Session Type: ACR Poster Session A
Session Time: 9:00AM-11:00AM
Background/Purpose: Several studies have suggested that the prevalence of gout has increased over recent years. The majority of this data has been derived from insurance claims databases. However, there are few data available regarding a possible change in the incidence of gout in the United States. We therefore aimed to determine whether there has been a change in the incidence of gout over the last 20 years, and evaluate possible changes in the clinical presentation of gout.
Methods: The individual medical records of all patients with a potential diagnosis of gout in a defined geographic cohort were reviewed using a resource insuring complete medical record capture. All individuals with a possible diagnosis of incident gout during the time periods January 1st 1989 – December 31st 1992 and January 1st 2009 – December 31st 2010 were identified. Incident cases had to fulfill at least 1 of 3 criteria: the 1977 American College of Rheumatology proposed criteria for gout, the Rome or New York criteria. Demographic and clinical data were abstracted for every incident case. Clinical characteristics were compared between time-periods using chi-square tests. Incidence rates with 95% confidence intervals (CI) were age- and sex-adjusted to the 2010 U.S. white population.
Results: A total of 158 patients with new-onset gout were identified during the 4 year time period between 1989-1992 and 271 patients between the 2 year time period between 2009-2010, translating into age- and sex adjusted incidence rates of 52.1/100 000 (95%CI 43.7-60.5) and 106.9/100 000 (95%CI 94.1-119.8), respectively. The incidence rate ratio for gout of 2.57 (95%CI; 2.11, 3.13) increased significantly over the last 20 years.
Patients diagnosed with gout between 2009-2010 were less likely to present with isolated podagra compared to patients diagnosed 20 years ago (67% versus 80%). Patients with gout incident in the recent period 2009-2010 had higher likelihood of having comorbid conditions compared with 1989-1992, such as hypertension (73% vs. 54%), diabetes (27% vs. 6%), kidney disease (32% vs. 11%), hyperlipidemia (65% vs. 21%), and heart failure (15% vs. 6%), respectively, at the time of their first gout flare. The likelihood of obesity among patient with incident gout increased from 37% to 56% over the last 20 years – with an increase of morbid class III obesity from 3% to 13%.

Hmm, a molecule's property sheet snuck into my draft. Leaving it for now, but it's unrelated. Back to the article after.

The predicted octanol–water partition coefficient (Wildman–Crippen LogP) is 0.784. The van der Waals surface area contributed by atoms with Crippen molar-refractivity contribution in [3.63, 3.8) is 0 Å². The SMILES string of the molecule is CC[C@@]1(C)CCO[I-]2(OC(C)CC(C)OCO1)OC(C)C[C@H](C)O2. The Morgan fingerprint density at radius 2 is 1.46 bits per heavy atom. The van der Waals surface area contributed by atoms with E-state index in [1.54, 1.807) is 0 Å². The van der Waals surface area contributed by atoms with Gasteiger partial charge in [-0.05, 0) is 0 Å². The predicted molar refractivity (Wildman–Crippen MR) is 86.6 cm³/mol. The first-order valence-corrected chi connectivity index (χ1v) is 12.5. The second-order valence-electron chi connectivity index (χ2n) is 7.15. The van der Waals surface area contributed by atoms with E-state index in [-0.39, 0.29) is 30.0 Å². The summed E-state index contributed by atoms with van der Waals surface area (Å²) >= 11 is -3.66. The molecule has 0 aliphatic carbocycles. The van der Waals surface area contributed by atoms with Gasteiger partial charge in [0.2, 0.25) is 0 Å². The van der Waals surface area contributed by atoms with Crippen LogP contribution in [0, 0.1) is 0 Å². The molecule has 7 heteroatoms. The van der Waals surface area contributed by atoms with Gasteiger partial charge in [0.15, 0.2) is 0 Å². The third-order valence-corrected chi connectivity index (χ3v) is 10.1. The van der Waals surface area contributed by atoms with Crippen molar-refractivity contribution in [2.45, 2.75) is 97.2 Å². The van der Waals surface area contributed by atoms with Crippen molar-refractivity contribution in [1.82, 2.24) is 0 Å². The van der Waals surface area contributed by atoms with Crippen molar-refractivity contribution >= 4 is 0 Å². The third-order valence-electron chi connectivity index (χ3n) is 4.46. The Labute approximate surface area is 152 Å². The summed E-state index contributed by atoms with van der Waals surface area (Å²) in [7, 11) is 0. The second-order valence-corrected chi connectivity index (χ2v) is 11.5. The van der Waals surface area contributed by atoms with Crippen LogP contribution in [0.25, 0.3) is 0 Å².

Conclusion: The incidence of gout has more than doubled in our population-based cohort over the last 20 years. This observation appears to be consistent with the increase in prevalence reported in several studies to date. Patients have become more likely to present with atypical presentations in joint areas other than the 1st MTP joint, which may make the diagnosis more challenging.
The marked increase in various cardiovascular comorbidities and risk factors among patients with incident gout is concerning and emphasizes that gouty arthritis rarely occurs as a stand-alone problem, but rather must be seen as a manifestation of serious systemic metabolic disease.
To cite this abstract in AMA style:Elfishawi M, Zleik N, Kvrgic Z, Michet CJ Jr., Crowson CS, Matteson EL, Bongartz T. The Epidemiology of Gout: Marked Increase in Incidence and Comorbidities over 20 Years [abstract]. Arthritis Rheumatol. 2015; 67 (suppl 10). https://acrabstracts.org/abstract/the-epidemiology-of-gout-marked-increase-in-incidence-and-comorbidities-over-20-years/. Accessed February 18, 2020.
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ACR Meeting Abstracts - https://acrabstracts.org/abstract/the-epidemiology-of-gout-marked-increase-in-incidence-and-comorbidities-over-20-years/